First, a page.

I have lived half of my life as an undocumented immigrant. I had to navigate the impacts of that experience every day, and now am supporting people who are displaced. I was honestly full of feelings. While our journeys and experiences may have differed in specifics, I saw apiece of myself in the panelists. The empathy levels were high. And that is part of the experience in being an organizer and facilitator who also has lived experience with displacement.
I remember being very quiet after this segment. I was doing my own internal debrief. Then some of us gathered and organically had a group debrief. We were standing in community with each other.
As people who straddle these roles – being the supporters who have lived or vicarious experience of displacement – community with others who share this same experience is vital.
While in Greece, here are the things we did that filled me up:

  • Shared our reflections about our experiences and what it meant to be in Greece.
  • Walked on the promenade along the Aegean Sea, taking in the water and our loud child-like surprise that, in the distance, was Mount Olympus, a place I had only read about.
  • Enjoyed a gratitude walk along the streets of Thessaloniki, celebrating 38 years of my life and welcoming blessings in the 39th year.
  • Played volleyball and ping pong at the Open Cultural Center and cheered each other on.
  • Danced in a small conference room, grooving to music and our internal rhythms.
  • Decided against a fancy dinner and ran (emphasis on this action) to grab gyros instead.
  • Laughed raucously at inside jokes at a full restaurant.
  • Realized when there were two degrees of separation between us and others we know in our lives.
  • Sat on a rooftop and supported each other in challenging ourselves in our commitment to action as a collective.
  • Expressed how much we value each other’s presence and affirming space.
  • Celebrated my 39th year on this Earth by taking time to sing Happy Birthday and present me with a sticky sweet shareable Greek dessert with a question mark candle.

Months later, when I think about Greece, this is the takeaway I make sure to revisit, breathe in, and meditate on.
In my work, I focus my energy on the support of the people doing the work in the pursuit of justice and equity, particularly by examining our systems and encouraging culture shifts and developing structures to create and reinforce wellness of ourselves as we care for others. The fact is – many of us in the room at the convening were people who had their own experiences with displacement, and we have found ourselves and our purpose in this work. Some of us are in a very different place and time from our experiences of displacement. We don’t often get to admit how we hurt and worry, because others are experiencing suffering and difficulty in the present and here-and-now. That doesn’t take away from our experiences – the fact is, our experiences live with us. They are imprinted on our brains. In doing this work, we experience triggers and reminders. And if we don’t engage and receive care, those same triggers can activate and impact our mental and emotional space.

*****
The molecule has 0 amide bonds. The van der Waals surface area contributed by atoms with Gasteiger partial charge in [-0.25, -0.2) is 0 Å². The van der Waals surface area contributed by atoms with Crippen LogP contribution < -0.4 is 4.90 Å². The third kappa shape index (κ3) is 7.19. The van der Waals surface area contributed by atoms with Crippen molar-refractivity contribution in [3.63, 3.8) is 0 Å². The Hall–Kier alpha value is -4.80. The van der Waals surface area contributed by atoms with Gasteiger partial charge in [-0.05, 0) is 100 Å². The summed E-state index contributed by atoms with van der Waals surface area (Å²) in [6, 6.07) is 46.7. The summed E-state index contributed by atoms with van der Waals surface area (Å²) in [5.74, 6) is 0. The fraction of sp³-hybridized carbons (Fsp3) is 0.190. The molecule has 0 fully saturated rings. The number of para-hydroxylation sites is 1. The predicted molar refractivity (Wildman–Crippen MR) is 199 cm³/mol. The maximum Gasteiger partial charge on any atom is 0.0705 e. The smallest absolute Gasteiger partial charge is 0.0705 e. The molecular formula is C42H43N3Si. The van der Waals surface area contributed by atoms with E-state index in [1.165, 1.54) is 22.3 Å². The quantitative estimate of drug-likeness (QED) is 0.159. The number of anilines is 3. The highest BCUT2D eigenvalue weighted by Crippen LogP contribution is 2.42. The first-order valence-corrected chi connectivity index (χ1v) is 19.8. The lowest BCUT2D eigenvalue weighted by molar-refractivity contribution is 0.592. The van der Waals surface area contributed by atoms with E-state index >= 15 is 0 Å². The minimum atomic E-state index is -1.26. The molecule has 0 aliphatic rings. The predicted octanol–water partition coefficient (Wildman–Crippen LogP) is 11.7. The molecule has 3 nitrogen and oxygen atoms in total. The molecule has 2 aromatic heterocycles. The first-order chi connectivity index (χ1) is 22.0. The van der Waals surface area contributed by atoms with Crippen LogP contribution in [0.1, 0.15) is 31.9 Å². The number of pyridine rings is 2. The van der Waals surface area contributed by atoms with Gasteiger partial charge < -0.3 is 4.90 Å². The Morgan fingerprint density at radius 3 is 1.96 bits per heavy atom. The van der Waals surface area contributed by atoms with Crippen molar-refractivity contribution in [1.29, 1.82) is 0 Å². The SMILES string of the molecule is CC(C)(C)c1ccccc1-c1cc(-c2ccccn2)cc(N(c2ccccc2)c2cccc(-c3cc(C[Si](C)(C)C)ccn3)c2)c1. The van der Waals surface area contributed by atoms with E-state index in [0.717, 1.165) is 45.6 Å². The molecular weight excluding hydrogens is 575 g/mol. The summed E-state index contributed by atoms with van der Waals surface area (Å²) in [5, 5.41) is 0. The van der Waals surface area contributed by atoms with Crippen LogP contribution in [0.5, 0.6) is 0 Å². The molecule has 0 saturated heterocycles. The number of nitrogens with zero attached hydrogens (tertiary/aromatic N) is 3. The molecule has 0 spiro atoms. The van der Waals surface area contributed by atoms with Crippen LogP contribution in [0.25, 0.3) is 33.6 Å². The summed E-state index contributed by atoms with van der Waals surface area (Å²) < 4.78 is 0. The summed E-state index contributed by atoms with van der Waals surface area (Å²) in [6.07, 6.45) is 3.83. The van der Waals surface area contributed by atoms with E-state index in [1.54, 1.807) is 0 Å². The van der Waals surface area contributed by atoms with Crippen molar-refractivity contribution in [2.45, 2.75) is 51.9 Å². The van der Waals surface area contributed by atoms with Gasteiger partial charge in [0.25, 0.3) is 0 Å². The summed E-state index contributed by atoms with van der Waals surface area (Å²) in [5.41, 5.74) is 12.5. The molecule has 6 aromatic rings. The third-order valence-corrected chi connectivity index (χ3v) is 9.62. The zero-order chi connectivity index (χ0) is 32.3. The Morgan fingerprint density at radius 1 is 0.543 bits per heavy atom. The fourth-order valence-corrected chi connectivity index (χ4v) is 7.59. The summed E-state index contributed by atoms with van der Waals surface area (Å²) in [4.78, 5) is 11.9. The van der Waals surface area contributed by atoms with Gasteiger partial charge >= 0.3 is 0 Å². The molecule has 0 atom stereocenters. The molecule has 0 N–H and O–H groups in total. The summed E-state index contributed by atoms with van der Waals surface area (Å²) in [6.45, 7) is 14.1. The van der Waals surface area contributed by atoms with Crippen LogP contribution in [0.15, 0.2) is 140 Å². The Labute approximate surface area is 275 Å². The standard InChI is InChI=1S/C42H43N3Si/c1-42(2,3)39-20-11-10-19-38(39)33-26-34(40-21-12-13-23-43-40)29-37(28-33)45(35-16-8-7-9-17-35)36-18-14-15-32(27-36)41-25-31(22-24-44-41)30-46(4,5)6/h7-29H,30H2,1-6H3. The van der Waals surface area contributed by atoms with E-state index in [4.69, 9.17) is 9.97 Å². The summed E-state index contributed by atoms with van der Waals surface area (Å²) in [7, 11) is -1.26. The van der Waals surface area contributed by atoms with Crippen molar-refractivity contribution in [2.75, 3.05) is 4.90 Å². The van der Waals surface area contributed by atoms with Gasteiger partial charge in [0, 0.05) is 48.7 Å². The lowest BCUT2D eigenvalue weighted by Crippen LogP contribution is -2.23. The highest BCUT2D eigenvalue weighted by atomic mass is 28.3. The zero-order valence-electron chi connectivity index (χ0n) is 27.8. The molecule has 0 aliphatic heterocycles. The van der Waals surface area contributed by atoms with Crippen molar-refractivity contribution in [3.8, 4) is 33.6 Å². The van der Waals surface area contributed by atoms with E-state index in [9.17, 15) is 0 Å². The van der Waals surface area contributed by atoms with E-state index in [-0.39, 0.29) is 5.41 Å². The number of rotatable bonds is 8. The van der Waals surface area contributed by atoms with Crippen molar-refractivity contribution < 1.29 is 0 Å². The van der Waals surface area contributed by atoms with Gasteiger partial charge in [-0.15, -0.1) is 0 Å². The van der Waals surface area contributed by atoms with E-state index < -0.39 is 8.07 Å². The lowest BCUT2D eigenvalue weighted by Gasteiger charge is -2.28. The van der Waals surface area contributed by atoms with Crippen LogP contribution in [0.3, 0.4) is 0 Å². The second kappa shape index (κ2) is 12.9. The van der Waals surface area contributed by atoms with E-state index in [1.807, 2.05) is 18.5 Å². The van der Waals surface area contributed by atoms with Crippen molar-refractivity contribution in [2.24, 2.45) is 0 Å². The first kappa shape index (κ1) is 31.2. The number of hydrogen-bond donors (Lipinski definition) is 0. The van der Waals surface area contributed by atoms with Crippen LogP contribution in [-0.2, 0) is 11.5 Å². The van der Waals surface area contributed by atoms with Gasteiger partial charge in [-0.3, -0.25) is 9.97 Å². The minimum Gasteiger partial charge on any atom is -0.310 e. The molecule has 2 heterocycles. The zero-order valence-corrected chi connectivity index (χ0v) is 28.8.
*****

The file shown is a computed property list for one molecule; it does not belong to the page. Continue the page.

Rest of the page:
Community care – being in community with others, sharing space, centering our joy and giving us a place to rest, process, receive affirmations and guidance – this is just as vital to our health equity work as the actions we take to push for equity amongst our communities.
Can you take some time to consider how and whether community care is available and accessible to you as a health equity warrior? If you, like I, may be struggling with this, don’t wait to travel around the world to find an opportunity for that to change. Take the time to reflect now – you and your community will be better off for it.
This was also published on the Atlantic Fellows website.